Top Five Offbeat and Intriguing Wines to Try in 2011

It’s astonishing to see how many people opt to buy cases and cases of the same wine year in and year out. With thousands upon thousands of wildly diverse wines emerging from nearly every corner of the globe each year, it’s practically a vinous crime to limit yourself to one particular brand, let alone one particular grape variety.

So in the name of experimentation, put down that bottle of Napa Cab, and make 2011 the year you branch out into the obscure, offbeat universe of fabulous wines you’ve never heard of. Risk breeds reward, as they say!

Here are the top five offbeat and intriguing wines you should look for in 2011:

Assyrtiko

If you’re a fan of crisp, citrusy whites and tend to gravitate towards clean, unoaked Sauvignon Blanc, Assyrtiko is the wine for you. This dynamic wine is indigenous to the Greek island of Santorini and is one of the major reasons Greece is now considered to be a world-class wine growing region. The best examples of Assyrtiko are characterized by a briny, mouth-watering, and mineral-edged salinity that comes from the maritime climate in which Assyrtiko is grown. Wines made from Assyrtiko are typically bright and vibrant in the mouth and show bracing notes of grapefruit, lemon peel, chalky minerals, and tangy passion fruit.

Blaufränkisch

Blaufränkisch is Austria’s all-star red wine that typically grows in the region of Burgenland. The coolest thing about Blaufränkisch is that it yields wines that can be drastically different in style. Some examples tend towards the light-bodied finesse of Pinot Noir or Nebbiolo and others are much more rich, spicy, and seductive in style, recalling Syrah from the northern Rhone in France. No matter the expression, Blaufränkisch is undoubtedly one of the world’s most delicious and distinctive wines.

Kerner

Kerner is an extremely unique grape variety whose characteristic aromas of honeysuckle, peach, and mango are simply beguiling. Kerner is a cross between 2 grapes: Riesling and Trollinger (a red grape also known as Schiava) and is one of the most pretty, feminine, and floral wines out there. It’s grown primarily in Germany, northern Italy (in the region of Alto Adige), Austria, and Switzerland and tends to be richly textured and lush in the mouth. If you’re a Riesling drinker, take a little leap and experiment with Kerner.

Mencia

Spain is a veritable treasure trove of eccentric native grapes and Mencia is one of the country’s most interesting. Mencia comes from two different regions in Spain: Ribeira Sacra (which is located within the larger region of Galicia) and Bierzo, and the grape’s expression in these different growing zones could not be more distinct. In the area of Ribeira Sacra, Mencia is often produced in a fresh, straightforward, and unoaked style and shows clean and precise flavors of red cherry, red currant, tart raspberry, and minerals. Some of the region’s pricier bottlings do see some oak and are fantastic as well. These are wines of unprecedented purity that grow on steep terraces built by the Romans in the area’s river valleys and truly reflect their place of origin.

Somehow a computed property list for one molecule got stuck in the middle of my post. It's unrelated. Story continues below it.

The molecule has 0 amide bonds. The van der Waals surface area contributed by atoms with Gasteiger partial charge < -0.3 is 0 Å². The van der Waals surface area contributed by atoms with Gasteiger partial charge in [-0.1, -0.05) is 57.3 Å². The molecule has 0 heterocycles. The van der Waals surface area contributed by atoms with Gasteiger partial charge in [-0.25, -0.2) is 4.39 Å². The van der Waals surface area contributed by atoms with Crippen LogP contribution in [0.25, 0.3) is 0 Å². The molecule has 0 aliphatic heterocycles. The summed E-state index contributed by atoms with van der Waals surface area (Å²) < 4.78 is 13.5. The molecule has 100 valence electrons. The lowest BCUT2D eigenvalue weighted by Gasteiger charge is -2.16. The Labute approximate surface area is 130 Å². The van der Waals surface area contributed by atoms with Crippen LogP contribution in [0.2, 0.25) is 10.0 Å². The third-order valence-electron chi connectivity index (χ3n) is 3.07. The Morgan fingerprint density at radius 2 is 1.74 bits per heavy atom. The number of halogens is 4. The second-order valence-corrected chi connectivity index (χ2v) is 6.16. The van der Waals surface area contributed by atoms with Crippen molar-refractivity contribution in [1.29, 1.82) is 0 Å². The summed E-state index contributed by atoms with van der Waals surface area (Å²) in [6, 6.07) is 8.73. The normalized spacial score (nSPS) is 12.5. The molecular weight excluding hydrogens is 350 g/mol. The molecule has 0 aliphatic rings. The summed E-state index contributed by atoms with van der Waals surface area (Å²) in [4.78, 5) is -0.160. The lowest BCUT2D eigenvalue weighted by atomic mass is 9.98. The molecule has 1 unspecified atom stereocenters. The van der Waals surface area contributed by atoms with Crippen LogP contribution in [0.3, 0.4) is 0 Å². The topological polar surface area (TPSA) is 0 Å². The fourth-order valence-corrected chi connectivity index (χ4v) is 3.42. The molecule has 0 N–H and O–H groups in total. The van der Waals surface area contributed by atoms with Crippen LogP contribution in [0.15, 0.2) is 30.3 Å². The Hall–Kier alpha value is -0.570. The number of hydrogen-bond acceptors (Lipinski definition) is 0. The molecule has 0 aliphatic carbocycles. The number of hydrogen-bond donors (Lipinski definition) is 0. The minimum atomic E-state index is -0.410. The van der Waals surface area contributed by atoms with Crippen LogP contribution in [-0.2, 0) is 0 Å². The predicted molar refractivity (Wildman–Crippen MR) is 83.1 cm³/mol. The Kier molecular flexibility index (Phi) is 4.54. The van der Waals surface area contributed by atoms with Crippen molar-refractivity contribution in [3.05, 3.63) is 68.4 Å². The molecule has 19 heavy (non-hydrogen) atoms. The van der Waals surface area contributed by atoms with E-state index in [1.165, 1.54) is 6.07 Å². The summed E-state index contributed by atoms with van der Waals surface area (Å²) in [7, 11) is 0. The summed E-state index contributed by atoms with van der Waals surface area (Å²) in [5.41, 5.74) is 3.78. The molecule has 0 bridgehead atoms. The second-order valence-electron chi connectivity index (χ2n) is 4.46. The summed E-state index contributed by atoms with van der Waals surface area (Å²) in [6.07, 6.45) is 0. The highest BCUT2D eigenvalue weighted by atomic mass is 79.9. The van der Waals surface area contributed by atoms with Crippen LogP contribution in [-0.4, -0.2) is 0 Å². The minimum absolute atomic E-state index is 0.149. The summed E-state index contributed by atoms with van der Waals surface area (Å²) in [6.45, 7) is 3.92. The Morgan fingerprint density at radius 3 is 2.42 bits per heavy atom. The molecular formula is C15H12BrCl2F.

Mencia that grows in Bierzo, on the other hand, is usually very meaty, inky, exotic, and brooding in style. These are polished wines that are redolent of blackberries, wildflowers, iron, and led pencil shavings. Some wines in this region are also made in a fresh, unadorned style as they are in Ribeira Sacra. No matter where it comes from, Mencia should definitely be on your short list of new wines to try.

Plavac Mali

Croatia is steadily gaining momentum in the wine world, and its native grape, Plavac Mali, is leading the effort. Plavac Mali is said to be a descendent of Zinfandel, in the same way that Italy’s grape, Primitivo, is related to Zin. Plavac is technically a cross between ancient Zinfandel and Dobricic grapes and hails from the Croatian peninsula of Peljesac. Wines made with Plavac Mali tend to be quite tannic in style and show bold flavors of wild strawberry, blackberry, and raspberry fruit as well as exotic spices.  As Croatian wines are still very much under the radar, you can find some spectacular examples at very low prices.

Etty Lewensztain

About the Author: Etty Lewensztain is the founder and owner of Plonk Wine Merchants, which features organic, biodynamic and natural wines, as well as some of the best cheap wine under $20. The curly-haired, food and wine obsessed Los Angeles native cut her teeth in the wine biz running a marketing campaign to promote Chilean wine in the United States, and is certified by the esteemed Wine & Spirit Education Trust (WSET) and the American Sommelier Association. Plonk Wine Merchants specializes in hidden gems from around the globe and every bottle in the store is priced below $30.

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